As computer networks mushroomed, it became economically unfeasible to provide every terminal user with expensive computers such as Unix workstations. In 1984 the MIT had created the specifications for a "thin client", i.e. a very simple machine to connect to a network. Simply called "X", it created an industry of "X terminals". They also came to be associated with graphics because the X protocol mandated a graphical user interface (GUI) on the terminal and enabled the transmission and remote display of high-resolution images. For example, Network Computing Devices was founded in 1987 in Mountain View by Doug Klein and others (including a young Martin Eberhard, who had worked at San Jose's ASCII terminal maker Wyse Technology) and soon run by Judy Estrin, a pupil of Vint Cerf at Stanford and the founder of Bridge Communications, to sell cheap Unix terminals.
However, the Internet was still mainly a tool for research labs and government agencies. In 1988 the first implementation of the Integrated Services for Digital Network (ISDN), an international communications standard enacted by the International Telegraph and Telephone Consultative Committee (CCITT), heralded the age of digital transmissions of voice, video, data over traditional telephone networks and telephone copper wires.
In 1990 DARPA transferred control over the Internet to the National Science Foundation. Note that commercial activities were still banned on the Internet itself, although common on several private networks such as CompuServe (Ohio), Prodigy (formed in 1984 in New York state by CBS, IBM and Sears), GEnie (a General Electric spin-off of 1985 based in Maryland), Quantum Link (launched in 1985 in Virginia and later renamed America OnLine) and Delphi (founded by Wes Kussmaul in Boston in 1983). Email, electronic bulletin boards and online news were already the norm for many users of the Internet and for many customers of those private for-pay networks.
Collaborative software platforms called "groupware" (a term coined by Peter and Trudy Johnson-Lenz in 1978) became popular in the 1990s. Ray Ozzie and other former students of the University of Illinois' CERL, who had grown up with the online community PLATO Notes, ported Notes to the personal computeri with funding from Lotus. The result in 1990 was Lotus Notes, a system for interconnected personal-computer users to share a project. Because it allowed people at the bottom of the organization to interact directly, without the mediation of the management, it was the precursor of social networking.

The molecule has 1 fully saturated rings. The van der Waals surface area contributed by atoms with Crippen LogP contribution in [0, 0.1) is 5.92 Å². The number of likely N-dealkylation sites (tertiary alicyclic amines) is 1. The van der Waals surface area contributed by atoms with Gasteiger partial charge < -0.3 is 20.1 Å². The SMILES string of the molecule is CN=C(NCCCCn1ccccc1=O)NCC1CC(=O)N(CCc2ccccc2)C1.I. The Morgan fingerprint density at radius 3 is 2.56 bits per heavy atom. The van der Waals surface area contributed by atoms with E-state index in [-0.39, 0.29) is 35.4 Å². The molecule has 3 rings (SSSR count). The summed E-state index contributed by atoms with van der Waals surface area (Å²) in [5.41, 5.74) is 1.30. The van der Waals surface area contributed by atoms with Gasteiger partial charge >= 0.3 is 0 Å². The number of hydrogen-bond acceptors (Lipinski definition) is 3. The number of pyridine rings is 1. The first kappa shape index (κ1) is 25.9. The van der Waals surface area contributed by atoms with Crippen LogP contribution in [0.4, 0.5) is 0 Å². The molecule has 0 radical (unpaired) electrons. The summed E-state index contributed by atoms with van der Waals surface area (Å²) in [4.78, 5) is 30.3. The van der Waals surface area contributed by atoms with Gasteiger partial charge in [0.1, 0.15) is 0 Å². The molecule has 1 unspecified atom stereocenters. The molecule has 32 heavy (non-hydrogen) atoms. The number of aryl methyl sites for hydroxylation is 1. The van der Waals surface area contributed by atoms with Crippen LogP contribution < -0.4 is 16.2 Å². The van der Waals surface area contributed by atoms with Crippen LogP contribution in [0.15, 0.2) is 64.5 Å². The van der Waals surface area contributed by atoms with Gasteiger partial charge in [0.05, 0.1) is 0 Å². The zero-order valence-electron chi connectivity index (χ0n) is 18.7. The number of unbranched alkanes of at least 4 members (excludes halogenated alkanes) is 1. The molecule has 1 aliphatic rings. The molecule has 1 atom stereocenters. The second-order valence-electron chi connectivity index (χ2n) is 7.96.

By 1986 the GPS had matured into a reliable technology and the US government was ready to allow commercial use of it. That year Ed Tuck, a Los Angeles-based telecom veteran who was also an aviator, came up with the idea of a hand-held device to connect ordinary people with the GPS. He founded Magellan with Don Rea of Omicron Labs. Using the gallium-arsenide chip made by Oregon startup TriQuint Semiconductor, an Intel 8086 processor and a digital ASIC by VLSI Logic, in 1989 they produced the first commercial navigation device: the Magellan NAV 1000. Their GPS devices were used in 1991 during the invasion of Iraq, which became the first widely-publicized success story of the GPS. Magellan was followed by Garmin in 1991.
While little of this was done in the Bay Area, someone in Silicon Valley understood what it all meant. Mark Weiser at Xerox PARC coined the term "ubiquitous computing" in 1988, prophesizing that the world was just beginning to enter a new era of computing, not personal computing but ubiquitous computing.
Laptops and Videogames
Two off-shoots of the personal computer were becoming increasingly significant in terms of revenues, and both were dominated by Japanese companies.
After Toshiba had revolutionized the field, there had also been rapid progress in creating smaller mobile computers with the power of a PC: in 1988 Compaq introduced its first laptop PC with VGA graphics, the Compaq SLT/286; in 1989 NEC released the UltraLite, an even lighter laptop (but still based on the older 8086 processor); and finally in september 1989 Apple released the first Macintosh portable. In 1989 GRiD Systems introduced what was possibly the world's first pen-based handheld computer, the GRiDPAD. In 1990 the number of mobile personal computers sold in the USA skyrocketed to more than one million (versus eight million desktops).
The leadership for videogame consoles had decisively shifted to Japan: in 1988 Sega introduced the Mega Drive/Genesis and in 1990 Nintendo introduced the Super Nintendo Entertainment System, both destined to sell tens of millions of units. No video console introduced in the USA in those years would even remotely compete with the Japanese numbers. However, a new concept was being born in the Bay Area that would have wide-ranging consequences. SimCity was a simulation game, first released in 1989 and created by game designer Will Wright for Jeff Braun's Maxis in Emeryville (near Oakland). It was different in that there was no winning and no losing: the player simply created a city.
The "Wintel" personal computer (Windows operating system, Intel microprocessor) was becoming a serious game platform thanks to a generation of VGA-compatible graphics cards. In 1990 Texas' family-run Origin released an epochal game, Chris Roberts' Wing Commander, whose almost three-dimensional graphics represented a quantum leap forward for the industry. The belief that games running on personal computers could not compete with games running on consoles was shattered forever.